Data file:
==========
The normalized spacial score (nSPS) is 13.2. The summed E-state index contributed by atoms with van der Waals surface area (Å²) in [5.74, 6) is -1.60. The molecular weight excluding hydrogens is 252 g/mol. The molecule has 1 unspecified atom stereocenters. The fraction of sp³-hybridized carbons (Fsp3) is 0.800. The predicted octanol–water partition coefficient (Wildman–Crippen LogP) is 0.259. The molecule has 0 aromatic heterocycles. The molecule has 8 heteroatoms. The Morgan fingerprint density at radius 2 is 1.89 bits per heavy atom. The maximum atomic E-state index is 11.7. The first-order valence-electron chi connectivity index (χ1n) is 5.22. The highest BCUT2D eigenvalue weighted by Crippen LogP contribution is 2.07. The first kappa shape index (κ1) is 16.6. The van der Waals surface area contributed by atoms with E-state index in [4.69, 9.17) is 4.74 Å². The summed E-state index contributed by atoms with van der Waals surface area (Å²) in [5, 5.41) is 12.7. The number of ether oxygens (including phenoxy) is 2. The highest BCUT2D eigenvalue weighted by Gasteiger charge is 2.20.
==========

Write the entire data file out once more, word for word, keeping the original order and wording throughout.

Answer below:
The normalized spacial score (nSPS) is 13.2. The summed E-state index contributed by atoms with van der Waals surface area (Å²) in [5.74, 6) is -1.60. The molecular weight excluding hydrogens is 252 g/mol. The molecule has 1 unspecified atom stereocenters. The fraction of sp³-hybridized carbons (Fsp3) is 0.800. The predicted octanol–water partition coefficient (Wildman–Crippen LogP) is 0.259. The molecule has 0 aromatic heterocycles. The molecule has 8 heteroatoms. The Morgan fingerprint density at radius 2 is 1.89 bits per heavy atom. The maximum atomic E-state index is 11.7. The first-order valence-electron chi connectivity index (χ1n) is 5.22. The highest BCUT2D eigenvalue weighted by Crippen LogP contribution is 2.07. The first kappa shape index (κ1) is 16.6. The van der Waals surface area contributed by atoms with E-state index in [4.69, 9.17) is 4.74 Å². The summed E-state index contributed by atoms with van der Waals surface area (Å²) in [5, 5.41) is 12.7. The number of ether oxygens (including phenoxy) is 2. The highest BCUT2D eigenvalue weighted by Gasteiger charge is 2.20.